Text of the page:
It’s kind of funny that this modern art argument is still around, 86 years after Marcel Duchamp signed a urinal as “R. Mutt” and entered it at an art exhibit in New York. Here, this explains some of the ideas behind works like that: http://www.geocities.com/a_cryptic/
If you don’t want to read through that (even though it’s really very short), here is the most relevant passage:
You can look at Ran Young Kim as continuing in that tradition, though I’d say she’s more postmodern than Dada. But anyway, I haven’t taken art history in a while, so I’ve forgotten most of the relevant arguments for so-called “weird art.”
I will address this one point, though:
Yes, you could have done it, just like I could have written this haiku:
a frog leaps in
We both could have done those things, but neither of us thought to do it. You didn’t think to sculpt a fire hydrant, and I didn’t think to put those words together in that order. The point is, art, even seemingly simple art, can be harder to create than it looks.
That haiku was by Basho, a rather famous poet in haiku.
Not all haikus follow the 5-7-5 model.
Curses, beaten by a jackelope. I agree with you about everything you said, j. Including the part with finding the sculpture a bit too inscrutable. But perhaps that was part of the artist’s intention. I also agree with the part about not bothering to follow up on this thing. This argument refuses to die, even with a stake through the heart and a decapitated head with its mouth stuffed with garlic.
Well, um…gee, Jack, my whole actual point was, as GMRyujin said, that you can pretty much get a master’s now in just about any conceivable thing. I think that’s pretty laughable and, in some small measure, sad. Whether I actually “get” modern art/sculpture is rather secondary to the fact that committees are now so terrified of offending anyone, they just say “Oh, yes, brilliant!..HERE YA GO!!” I would have laughed just as hard had it been a collection of giant fuzzy pink noses (the fire plug shown was only one of a collection).
As for my phallic obsession, well, you’re not the first one to notice it.
I’ll admit I have no art training. And, yes, I like easy, pretty lanscapes and portraits. I also like Picasso and Escher and Monet.
I would venture a (wild) guess that the St. Louis Arch is considered modern art. And it is a beautiful, majestic, minimalist piece of great art… with great meaning behind it. But that other thing is a pink fuzzy phallic fire hydrant! Explain this “art” to me.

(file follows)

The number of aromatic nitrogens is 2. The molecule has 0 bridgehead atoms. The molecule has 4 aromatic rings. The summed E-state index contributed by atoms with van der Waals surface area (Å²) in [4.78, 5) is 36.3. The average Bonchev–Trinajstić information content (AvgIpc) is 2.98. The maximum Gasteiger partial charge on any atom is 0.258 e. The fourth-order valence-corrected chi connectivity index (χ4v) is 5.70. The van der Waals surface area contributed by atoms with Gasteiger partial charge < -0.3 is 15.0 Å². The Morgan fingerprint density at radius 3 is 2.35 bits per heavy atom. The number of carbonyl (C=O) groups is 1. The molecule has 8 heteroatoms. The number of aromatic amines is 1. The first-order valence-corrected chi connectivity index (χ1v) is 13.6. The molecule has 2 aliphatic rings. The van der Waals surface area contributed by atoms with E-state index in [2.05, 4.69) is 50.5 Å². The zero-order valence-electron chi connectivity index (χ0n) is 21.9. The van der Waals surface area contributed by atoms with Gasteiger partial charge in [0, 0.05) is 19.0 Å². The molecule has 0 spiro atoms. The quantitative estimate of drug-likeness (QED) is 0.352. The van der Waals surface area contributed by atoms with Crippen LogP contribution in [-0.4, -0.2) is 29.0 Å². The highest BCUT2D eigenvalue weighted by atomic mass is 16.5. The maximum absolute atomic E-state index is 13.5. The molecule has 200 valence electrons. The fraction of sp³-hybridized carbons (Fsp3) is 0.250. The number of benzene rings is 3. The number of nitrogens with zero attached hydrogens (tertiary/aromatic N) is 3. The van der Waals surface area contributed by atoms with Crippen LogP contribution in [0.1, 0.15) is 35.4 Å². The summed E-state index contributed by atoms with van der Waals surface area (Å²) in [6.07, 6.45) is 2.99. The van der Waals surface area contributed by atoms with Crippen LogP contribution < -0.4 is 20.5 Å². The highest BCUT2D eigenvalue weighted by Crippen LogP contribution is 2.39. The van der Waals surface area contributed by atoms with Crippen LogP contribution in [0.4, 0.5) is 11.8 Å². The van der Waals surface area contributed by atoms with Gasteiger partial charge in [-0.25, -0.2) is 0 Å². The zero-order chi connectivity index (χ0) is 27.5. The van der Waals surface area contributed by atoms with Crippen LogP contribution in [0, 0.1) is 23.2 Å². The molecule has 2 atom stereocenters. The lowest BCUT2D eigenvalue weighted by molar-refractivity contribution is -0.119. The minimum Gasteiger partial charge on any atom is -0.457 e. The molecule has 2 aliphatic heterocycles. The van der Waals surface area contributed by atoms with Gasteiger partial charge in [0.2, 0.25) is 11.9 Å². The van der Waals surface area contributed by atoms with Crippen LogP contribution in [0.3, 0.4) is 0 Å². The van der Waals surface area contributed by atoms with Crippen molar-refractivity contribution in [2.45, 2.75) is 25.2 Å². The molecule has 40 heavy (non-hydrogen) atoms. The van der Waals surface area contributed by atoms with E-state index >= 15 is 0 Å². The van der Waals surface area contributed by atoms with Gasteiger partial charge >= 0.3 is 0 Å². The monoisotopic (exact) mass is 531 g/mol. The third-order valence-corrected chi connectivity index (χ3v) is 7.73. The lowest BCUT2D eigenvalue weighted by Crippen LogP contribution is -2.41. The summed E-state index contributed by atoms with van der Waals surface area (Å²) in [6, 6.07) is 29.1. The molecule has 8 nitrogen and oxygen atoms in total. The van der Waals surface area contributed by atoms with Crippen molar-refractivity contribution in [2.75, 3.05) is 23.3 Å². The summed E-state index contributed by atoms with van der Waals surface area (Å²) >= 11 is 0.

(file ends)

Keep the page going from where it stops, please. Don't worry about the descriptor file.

I think it’s not a matter of “getting” anything, as no one is going to be in agreement on what they see. It’s already been pointed out that art is subjective. Judging by the reactions here in this thread, I’d say the piece has done a fine job of eliciting some kind of response, wouldn’t you? Whether you “get” it or not, the object of the game is to make you think about what you’re seeing and develop your own opinion.
As far as this being a Master’s Thesis, trust me, the art and design community isn’t the slightest bit afraid of offending someone. So I really doubt this was just “handed out”. I’m not going to argue that anyone posting here could or couldn’t have created the same thing, but, while it’s not a terribly original piece (phallic symbols are all the rage in art these days :rolleyes: ), I guarantee that the artist developed an underlying concept which guided very deliberate moves in the piece’s creation. Art, design, and even philosophy are conceptually-based, primarly subjective, and tightly knitted to each other, yet we hear fewer arguments over an architecture student whose thesis involves the relationship of music and architecture, and the layering, connections, and paths that develop from that relationship.
Just because it isn’t concrete, or doesn’t meet the popular definition of “useful” doesn’t mean it’s not worth the intellectual pursuit of a Masters thesis.
Could this thread just be your penis envy shining bright, Mo?
Aww, shucks, rocky, honey, ya caught me again!! see,jack,what’d i tell ya?